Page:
A Basic Glossary of Print Media
compiled by Lina Vincent Sunish
Relief Method: The surface from which the image is printed stands 'in relief' above the rest of the block. The ink is applied on this surface and is transferred to paper under light pressure. The five main relief methods are explained below...
Woodcut: The wood surface surrounding forms or lines to be printed are cut below the surface so that the areas or lines stand out in relief, and can take ink from a roller.
Linocut: A relief technique exactly like woodcut but using linoleum rather than wood.
Collograph: A process by which a textured surface is created on a rigid base by layering of material. This low-relief surface can be inked and the image transferred to paper.
Wood Engraving: The burin cuts into the end grain of a hardwood to create the desired image. The surface of the block is inked and printed, and can produce white lines on a coloured background.
Intaglio Method: The image is printed from a recessed design incised or etched into the surface of a plate. The ink lies below the surface of the plate and is transferred to the paper under pressure. The printed lines of an intaglio print stand in relief on the paper. Five main intaglio methods are explained below...
(i) Engraving: Lines are directly incised into a copper plate with a sharp pointed tool called burin. The curls of copper displaced at the sides of the furrows are cleaned away with a scraper, leaving a clear printable surface.
(ii) Drypoint: The drawing is made directly on the metal plate with a sharp point, creating a rough ridge of metal called burr along the furrow. When the plate is inked, the burr catches the ink, producing typically dark, velvety lines.
(iii) Etching: A metal plate is coated with varnish-like "ground" that is acid resistant. The drawing is made by scratching through this layer with a needle tool, exposing areas of metal. The plate is immersed in acid until the exposed lines are sufficiently bitten, producing grooves in the metal that will hold the ink. The ground is removed, and the plate is ready to be inked and printed.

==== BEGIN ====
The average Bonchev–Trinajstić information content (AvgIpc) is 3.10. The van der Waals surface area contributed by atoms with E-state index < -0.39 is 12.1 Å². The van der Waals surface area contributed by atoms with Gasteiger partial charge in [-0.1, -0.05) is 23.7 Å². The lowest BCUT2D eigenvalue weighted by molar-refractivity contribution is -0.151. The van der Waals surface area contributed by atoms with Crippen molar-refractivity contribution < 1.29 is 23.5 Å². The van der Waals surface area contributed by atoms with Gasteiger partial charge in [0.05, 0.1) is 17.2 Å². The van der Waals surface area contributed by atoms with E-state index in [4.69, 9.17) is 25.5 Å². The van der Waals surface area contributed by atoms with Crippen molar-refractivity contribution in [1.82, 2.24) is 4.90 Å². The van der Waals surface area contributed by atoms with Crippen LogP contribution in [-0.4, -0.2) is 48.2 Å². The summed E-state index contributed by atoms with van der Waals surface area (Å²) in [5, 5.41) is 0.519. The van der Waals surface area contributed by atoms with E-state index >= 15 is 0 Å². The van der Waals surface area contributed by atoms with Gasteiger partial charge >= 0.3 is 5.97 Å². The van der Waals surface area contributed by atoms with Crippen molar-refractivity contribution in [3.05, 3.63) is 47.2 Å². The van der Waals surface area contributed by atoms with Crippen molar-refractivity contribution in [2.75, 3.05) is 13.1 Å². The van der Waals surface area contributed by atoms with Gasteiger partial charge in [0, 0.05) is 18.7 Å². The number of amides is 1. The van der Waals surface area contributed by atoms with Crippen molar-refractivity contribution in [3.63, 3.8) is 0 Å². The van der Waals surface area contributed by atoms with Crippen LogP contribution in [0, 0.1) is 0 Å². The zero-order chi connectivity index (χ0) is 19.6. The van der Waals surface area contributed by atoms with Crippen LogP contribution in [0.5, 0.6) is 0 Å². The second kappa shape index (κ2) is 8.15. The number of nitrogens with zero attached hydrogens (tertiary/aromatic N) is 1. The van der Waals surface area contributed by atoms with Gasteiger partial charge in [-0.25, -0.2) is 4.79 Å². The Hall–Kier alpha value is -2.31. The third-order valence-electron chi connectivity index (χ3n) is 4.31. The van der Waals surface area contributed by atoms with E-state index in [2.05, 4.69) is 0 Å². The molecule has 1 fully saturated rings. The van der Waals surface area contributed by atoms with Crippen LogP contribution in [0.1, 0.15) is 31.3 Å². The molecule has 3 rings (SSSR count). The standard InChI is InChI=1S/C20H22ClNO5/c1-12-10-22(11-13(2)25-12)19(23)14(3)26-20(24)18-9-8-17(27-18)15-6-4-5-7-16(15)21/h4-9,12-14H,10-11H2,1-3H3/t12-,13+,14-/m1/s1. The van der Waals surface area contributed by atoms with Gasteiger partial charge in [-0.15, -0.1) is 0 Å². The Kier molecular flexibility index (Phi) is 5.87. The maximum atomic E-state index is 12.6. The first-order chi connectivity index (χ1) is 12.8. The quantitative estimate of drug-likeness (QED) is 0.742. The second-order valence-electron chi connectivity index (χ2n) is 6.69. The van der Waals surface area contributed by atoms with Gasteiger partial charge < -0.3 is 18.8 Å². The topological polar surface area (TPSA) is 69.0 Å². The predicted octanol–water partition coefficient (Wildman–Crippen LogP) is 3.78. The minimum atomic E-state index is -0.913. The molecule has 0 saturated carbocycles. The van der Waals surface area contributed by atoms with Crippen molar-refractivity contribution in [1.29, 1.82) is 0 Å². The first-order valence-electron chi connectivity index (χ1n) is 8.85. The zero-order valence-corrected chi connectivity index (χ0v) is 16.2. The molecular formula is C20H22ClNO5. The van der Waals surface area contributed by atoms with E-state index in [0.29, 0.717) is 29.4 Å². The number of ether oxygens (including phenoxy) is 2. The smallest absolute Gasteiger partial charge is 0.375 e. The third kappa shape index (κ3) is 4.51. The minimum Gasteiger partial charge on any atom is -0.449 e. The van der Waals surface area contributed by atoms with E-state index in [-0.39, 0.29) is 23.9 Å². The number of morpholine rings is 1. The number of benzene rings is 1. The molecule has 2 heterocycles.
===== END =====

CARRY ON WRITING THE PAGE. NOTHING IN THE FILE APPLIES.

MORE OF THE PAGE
(iv) Aquatint: Fine particles of acid-resistant resin are deposited on the plate and heated so they stick on to the surface. The plate is submerged in acid which bites into the plate around each particle. The tiny depressions retain the ink and when printed give the effect of a soft grain comparable to watercolour.
(v) Mezzotint: The surface of the metal plate is systematically roughened with a spiked tool called 'rocker'. If inked in this state it will print a solid black. A scraper is used to smooth out areas and produce graduated highlights. The smoother the area, the less ink it will hold, creating an image in a range of tones.
Viscosity: A multi-colour printmaking technique using principles of intaglio, relief and planographic printing. It is based on the principle that inks of different viscosity or thickness will not mix. Rollers of varied density and softness are used to apply ink on different levels of the etched plate.
Surface method: In planographic printing, as opposed to relief or intaglio printing, there is no difference of levels between the inked and non-inked surface. The three main surface methods are explained below...
(i) Lithograph: A method based on the principle that water and grease repel each other. The image is drawn on a stone (or certain types of plates) with a greasy crayon or ink. Water adheres to the bare stone and not the greasy areas, while the printing ink rolled on sticks to the greasy areas and not the wet stone--reproducing the image on paper when put through the press with it.
(ii) Stencil: Prints that are hand-coloured through specially cut stencils.
(iii) Silkscreen: Silk or synthetic mesh is stretched tightly over a frame. A stencil or a liquid blocker is adhered to the fabric blocking the nonprinting areas. Ink is smoothed over the mesh and forced through unblocked areas with a squeegee, recreating the image on paper or other material.
Digital method: Images printed using a digital printer instead of a traditional printing press. Common technologies used to produce digital prints include inkjet, electrophotography, thermal transfer, and laser imaging (digital photo printing) on photographic paper. These images are usually processed through a computer can be printed to a variety of substrates including paper, cloth, plastic or canvas.
Offset Lithography: The image is transferred from the stone or plate to a roller on the press which then prints the inked image onto the paper.